Friday, October 11, 2013


Keeneland Barn Notes for Thursday, Oct. 10


• KITTEN KABOODLE FINE AFTER JPMORGAN CHASE JESSAMINE PERFORMANCE
• TAGG HOPES CAROLINE THOMAS WILL EMULATE MOTHER IN QE II
• HUGHES BACK HOME AS PLETCHER ASSISTANT
• GALLOPING OUT


KITTEN KABOODLE FINE AFTER JPMORGAN CHASE JESSAMINE PERFORMANCE

Ken and Sarah Ramsey earned their second stakes victory of the fall meet when their homebred Kitten Kaboodle broke her maiden with a 4¾-length victory in Wednesday’s JPMorgan Chase Jessamine (G3).

“She’s in good shape,” Baldo Hernandez, assistant to trainer Chad Brown, said Thursday morning. “This filly is coming along really well.”

The JPMorgan Chase Jessamine marked Kitten Kaboodle’s stakes debut in her third career race. She made her first two starts at Saratoga, where she ran second both times, including a runner-up finish to Candy Kitten on Aug. 18. Candy Kitten was fourth in the JPMorgan Chase Jessamine.
Now Kitten Kaboodle is headed to the Breeders’ Cup World Championships, as are three other 2-year-olds the Ramseys own. They include Dixiana Breeders’ Futurity (G1) winner We Miss Artie, who is trained by Todd Pletcher. First for Kitten Kaboodle is a probably Thursday return trip to Brown’s base at Belmont Park, Hernandez said.

By the Ramseys’ wildly successful stallion, Kitten’s Joy, Kitten Kaboodle is the fourth foal out of the Grand Slam mare Easy Slam. Seventh in the 2005 Darley Alcibiades (G2), Easy Slam was consigned to the 2006 Keeneland November Breeding Stock Sale, where the Ramseys purchased her for $45,000.

Trainer Rusty Arnold reported that JPMorgan Chase Jessamine runner-up Zinzay was “a little bit tired this morning, but came back well” after her stakes debut.

“You are always disappointed to lose as the favorite,” Arnold said of Zinzay, who was making her second start. “I was concerned going into the race because she was facing a pretty solid group of fillies.

“She only had the one start and everything went great. She laid second and came on to win. Yesterday she got bumped at the break and bumped in the first turn, but that’s racing. She was clearly second best.”

There is a possibility Zinzay could go to the $1 million Breeders’ Cup Juvenile Fillies (G1) on Nov. 1 at Santa Anita.

“It is the owner’s decision and I will be talking with Richard Hogan (racing manager for Nat Rea’s Regis Racing), who picked her out,” Arnold said. “She has done a lot already, winning her first out and placing second in a Grade 3. If she does not go to the Breeders’ Cup, I’d say she’s done for the year, which I don’t think is a bad thing. I think she will improve as a 3-year-old. She is kind of a slight filly and she will have time to fill out.”

Starlight Racing’s Candy Kitty, who finished fourth, also exited the race in good order according to Byron Hughes, assistant to trainer Todd Pletcher. Hughes said the filly would remain at Keeneland for the time being with her next start to be determined.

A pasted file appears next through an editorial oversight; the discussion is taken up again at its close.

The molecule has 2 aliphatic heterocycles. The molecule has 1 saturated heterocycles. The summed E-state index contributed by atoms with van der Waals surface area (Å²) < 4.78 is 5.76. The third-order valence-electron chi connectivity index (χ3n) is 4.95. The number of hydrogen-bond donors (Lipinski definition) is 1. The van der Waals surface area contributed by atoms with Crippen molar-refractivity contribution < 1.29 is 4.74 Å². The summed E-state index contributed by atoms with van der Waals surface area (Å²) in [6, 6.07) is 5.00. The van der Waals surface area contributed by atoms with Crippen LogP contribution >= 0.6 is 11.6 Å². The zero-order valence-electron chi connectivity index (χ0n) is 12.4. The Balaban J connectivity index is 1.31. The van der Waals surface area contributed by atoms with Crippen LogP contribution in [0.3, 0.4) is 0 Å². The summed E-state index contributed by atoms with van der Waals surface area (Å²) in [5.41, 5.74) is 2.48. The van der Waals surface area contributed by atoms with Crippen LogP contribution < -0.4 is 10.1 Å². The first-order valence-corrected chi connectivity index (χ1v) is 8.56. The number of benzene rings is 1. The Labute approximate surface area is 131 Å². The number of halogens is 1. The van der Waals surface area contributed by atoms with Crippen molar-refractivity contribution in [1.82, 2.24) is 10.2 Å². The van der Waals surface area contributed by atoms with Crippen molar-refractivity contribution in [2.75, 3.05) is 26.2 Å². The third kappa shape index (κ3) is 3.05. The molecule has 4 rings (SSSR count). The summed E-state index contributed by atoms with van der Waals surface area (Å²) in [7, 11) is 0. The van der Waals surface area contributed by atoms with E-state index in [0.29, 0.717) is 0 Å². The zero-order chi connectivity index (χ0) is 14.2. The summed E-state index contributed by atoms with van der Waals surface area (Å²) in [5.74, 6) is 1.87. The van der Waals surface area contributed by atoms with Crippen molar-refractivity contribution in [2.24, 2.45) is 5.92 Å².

TAGG HOPES CAROLINE THOMAS WILL EMULATE MOTHER IN QUEEN ELIZABETH II
CHALLENGE CUP

It is said that success breeds success, and trainer Barclay Tagg hopes that is the case when he saddles Caroline Thomas for Saturday’s 30th running of the $400,000 Queen Elizabeth II Challenge Cup (G1) for 3-year-old fillies.

Tagg won the race in 2007 with Bit of Whimsy, and Caroline Thomas is Bit of Whimsy’s first foal.
“They are both lovely fillies and they both come from out of it,” Tagg said. “They look alike, too. If you put their pictures next to each other, you could not tell them apart.”

When Bit of Whimsy won in 2007, the daughter of Distorted Humor had won two of five starts and had a Grade 3 victory in the Sands Point on her record. Caroline Thomas, by Giant’s Causeway, has won three of 10 starts with a victory in the Grade 2 Woodford Reserve Lake Placid on her record.

“This is a tough race and she is going to need some luck,” Tagg said. “In a lot of her races, the leaders have been getting away with :50 halves and 1:13 or 1:14 for six furlongs, so she needs a pace to run at.”

Caroline Thomas got that pace in the Lake Placid in which she was ridden for the first time by Rosie Napravnik, who will be back aboard Saturday.

“Rosie is great,” Tagg said. “She can ride for me anytime.”

“I loved the way she ran that day,” Napravnik said. “She got a pace to run at and sat in a good spot for me. I am very eager to ride her back.”

Tagg also has Sure Thing Stables’ Unbelievable Dream here to compete in next Friday’s 23rd running of the $150,000 Pin Oak Valley View (G3) at 1 1/16 miles on the turf.
“She’s been doing very well,” Tagg said of the Kitalpha filly who won the Appalachian (G3) here in the spring.

Third in her most recent start in the Riskaverse at Saratoga, Unbelievable Dream will attempt to become the first filly to sweep the Appalachian and Pin Oak Valley View. With Napravnik up Thursday morning, Unbelievable Dream worked five furlongs around the “dogs” in 1:01.60 with fractions of :12.20, :24.40 and :36.80.